I am very glad to be in the good company of Michele Jordan. I suppose we are both more addicts than snobs, but neither of us cares one whit. I think Michele uses both oil and vinegar more in cooking than I do, but that’s all right too since we both know what oil and vinegar are for: They are as necessary to us as water, or almost. And that is as it should be.
M. F. K. Fisher, from the foreword
When I wrote the first edition of The Good Cook’s Book of Oil & Vinegar in 1991, there was no public internet, no email. The California olive oil industry was in its nascence and vinegars flavored with fruits, spices, herbs and more were mostly a thing of distant history. A few producers had introduced raspberry vinegars but otherwise, choices were limited. Balsamic vinegar was not yet ubiquitous. Mainstream supermarkets had few oils and vinegars and it was often necessary to visit several stores before finding, say, toasted sesame oil. If you wanted pumpkinseed oil, it was easiest to plan a trip to France.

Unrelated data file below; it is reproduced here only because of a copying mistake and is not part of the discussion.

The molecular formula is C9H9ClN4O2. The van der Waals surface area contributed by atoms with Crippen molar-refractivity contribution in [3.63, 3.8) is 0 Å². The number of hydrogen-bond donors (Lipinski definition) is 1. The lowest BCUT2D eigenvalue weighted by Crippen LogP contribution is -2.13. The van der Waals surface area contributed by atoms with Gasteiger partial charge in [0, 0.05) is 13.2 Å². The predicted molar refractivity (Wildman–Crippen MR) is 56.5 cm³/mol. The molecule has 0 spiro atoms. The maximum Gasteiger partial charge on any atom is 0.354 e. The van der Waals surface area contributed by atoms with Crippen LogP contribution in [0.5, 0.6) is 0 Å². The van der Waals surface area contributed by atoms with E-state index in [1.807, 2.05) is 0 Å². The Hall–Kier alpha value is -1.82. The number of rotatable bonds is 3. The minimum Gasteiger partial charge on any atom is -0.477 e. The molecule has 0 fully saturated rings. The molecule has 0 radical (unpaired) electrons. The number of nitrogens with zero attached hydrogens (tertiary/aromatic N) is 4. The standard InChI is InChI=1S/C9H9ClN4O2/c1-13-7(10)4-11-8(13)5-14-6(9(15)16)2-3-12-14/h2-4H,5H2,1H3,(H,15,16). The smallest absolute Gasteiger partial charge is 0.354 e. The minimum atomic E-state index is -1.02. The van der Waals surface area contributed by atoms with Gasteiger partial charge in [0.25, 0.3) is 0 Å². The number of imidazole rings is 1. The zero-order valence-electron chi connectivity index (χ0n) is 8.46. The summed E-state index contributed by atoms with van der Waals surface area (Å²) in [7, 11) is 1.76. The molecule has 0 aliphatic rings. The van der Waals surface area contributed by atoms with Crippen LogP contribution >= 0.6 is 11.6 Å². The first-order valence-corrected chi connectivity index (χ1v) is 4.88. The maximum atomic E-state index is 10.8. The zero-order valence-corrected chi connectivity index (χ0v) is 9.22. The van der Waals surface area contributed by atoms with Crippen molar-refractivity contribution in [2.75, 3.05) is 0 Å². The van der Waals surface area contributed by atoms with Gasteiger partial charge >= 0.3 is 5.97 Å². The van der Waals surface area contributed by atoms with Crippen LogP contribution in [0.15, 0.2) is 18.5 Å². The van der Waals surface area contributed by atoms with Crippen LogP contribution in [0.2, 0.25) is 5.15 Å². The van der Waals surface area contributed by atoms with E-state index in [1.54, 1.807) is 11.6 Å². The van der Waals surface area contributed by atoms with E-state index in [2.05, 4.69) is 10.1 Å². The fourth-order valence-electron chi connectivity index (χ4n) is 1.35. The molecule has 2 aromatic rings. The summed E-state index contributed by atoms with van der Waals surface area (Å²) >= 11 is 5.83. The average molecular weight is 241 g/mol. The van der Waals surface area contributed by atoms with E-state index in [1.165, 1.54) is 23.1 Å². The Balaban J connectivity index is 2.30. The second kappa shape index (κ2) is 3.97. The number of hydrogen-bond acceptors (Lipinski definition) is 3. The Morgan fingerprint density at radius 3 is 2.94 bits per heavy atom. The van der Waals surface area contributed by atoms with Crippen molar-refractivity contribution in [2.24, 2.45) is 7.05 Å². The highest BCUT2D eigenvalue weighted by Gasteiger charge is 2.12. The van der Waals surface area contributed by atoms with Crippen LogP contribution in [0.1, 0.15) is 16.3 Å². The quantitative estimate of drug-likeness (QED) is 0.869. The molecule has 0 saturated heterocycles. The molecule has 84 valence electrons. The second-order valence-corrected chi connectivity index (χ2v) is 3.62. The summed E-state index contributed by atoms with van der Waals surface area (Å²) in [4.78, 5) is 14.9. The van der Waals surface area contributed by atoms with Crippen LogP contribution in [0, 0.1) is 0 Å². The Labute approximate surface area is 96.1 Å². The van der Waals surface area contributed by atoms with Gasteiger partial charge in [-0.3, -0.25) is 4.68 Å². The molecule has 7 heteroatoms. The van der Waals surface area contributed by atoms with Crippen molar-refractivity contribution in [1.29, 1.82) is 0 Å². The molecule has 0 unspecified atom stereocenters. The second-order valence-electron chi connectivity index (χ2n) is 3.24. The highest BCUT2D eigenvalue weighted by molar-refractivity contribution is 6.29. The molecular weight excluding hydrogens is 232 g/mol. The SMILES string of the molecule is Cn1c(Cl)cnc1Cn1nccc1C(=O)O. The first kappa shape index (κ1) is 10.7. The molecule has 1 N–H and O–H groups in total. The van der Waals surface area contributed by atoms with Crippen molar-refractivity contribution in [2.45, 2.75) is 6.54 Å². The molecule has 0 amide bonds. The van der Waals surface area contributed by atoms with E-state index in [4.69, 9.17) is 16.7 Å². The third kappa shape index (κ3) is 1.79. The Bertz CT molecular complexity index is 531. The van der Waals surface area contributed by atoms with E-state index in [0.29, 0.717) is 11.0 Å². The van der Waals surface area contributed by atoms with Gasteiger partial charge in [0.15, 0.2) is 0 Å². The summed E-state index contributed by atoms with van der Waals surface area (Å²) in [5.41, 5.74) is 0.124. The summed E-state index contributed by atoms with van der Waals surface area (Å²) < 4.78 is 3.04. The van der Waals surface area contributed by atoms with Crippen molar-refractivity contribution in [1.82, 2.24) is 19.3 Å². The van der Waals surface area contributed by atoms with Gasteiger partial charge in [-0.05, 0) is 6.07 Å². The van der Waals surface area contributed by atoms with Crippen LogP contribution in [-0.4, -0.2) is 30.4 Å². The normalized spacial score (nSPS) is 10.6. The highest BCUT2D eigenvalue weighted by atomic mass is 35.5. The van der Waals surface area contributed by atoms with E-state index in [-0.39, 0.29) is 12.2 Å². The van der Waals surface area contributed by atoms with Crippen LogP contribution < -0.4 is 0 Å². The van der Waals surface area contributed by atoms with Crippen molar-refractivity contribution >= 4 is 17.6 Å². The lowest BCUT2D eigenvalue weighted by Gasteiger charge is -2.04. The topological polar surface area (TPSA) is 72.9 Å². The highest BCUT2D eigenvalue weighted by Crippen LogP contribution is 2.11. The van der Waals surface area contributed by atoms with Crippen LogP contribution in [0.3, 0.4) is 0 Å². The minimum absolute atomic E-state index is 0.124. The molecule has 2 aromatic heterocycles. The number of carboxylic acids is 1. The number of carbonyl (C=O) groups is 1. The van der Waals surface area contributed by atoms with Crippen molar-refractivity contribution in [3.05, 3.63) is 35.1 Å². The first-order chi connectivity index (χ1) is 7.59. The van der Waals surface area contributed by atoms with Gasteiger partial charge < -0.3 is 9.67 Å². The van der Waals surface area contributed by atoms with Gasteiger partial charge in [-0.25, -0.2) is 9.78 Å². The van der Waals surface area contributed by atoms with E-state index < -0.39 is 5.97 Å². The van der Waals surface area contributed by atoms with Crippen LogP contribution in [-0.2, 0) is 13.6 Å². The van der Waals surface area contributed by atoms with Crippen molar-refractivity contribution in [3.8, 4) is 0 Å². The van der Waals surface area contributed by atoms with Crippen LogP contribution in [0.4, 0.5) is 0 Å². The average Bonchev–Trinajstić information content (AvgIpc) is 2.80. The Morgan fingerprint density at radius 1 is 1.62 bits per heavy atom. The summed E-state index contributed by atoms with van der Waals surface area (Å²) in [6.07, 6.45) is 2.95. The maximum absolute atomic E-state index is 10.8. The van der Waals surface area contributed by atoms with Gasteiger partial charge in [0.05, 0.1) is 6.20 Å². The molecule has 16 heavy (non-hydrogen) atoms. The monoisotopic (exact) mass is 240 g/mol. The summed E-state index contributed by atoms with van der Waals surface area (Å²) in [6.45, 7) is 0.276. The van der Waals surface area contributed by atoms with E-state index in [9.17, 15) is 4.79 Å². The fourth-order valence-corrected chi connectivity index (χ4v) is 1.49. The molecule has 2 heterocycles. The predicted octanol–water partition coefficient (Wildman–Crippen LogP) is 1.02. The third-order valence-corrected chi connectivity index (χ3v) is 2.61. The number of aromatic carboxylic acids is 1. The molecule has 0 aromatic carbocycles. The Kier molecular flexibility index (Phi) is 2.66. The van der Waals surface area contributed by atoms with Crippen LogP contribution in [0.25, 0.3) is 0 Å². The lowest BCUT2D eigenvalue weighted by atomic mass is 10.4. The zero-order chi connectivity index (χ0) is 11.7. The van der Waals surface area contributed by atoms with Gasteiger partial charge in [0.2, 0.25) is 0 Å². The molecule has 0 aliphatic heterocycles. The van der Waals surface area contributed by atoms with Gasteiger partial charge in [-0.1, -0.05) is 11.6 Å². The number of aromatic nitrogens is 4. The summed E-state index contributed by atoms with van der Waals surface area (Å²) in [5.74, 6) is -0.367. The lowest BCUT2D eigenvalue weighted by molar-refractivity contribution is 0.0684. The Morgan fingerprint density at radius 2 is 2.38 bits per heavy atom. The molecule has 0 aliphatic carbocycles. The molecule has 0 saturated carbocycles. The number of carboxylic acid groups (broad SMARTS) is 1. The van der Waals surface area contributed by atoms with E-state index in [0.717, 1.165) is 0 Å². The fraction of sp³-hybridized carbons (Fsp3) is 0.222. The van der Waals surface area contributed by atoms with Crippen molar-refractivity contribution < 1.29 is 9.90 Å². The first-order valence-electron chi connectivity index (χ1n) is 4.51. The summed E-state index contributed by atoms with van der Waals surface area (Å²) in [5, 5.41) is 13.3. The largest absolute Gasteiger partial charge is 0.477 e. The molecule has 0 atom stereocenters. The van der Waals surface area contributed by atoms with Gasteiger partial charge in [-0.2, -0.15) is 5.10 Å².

The book was published in October, 1992, and by the end of that year, everything had changed. California olive oil stepped onto the national stage that spring and before long, the Internet transformed how we communicate and how we research, putting a breathtaking array of products at our fingertips.
The revised edition of this book explores the changes in the marketplace. New and revised recipes reflect both my evolution as a cook and as a chef and our growing hunger for varied and delicious foods.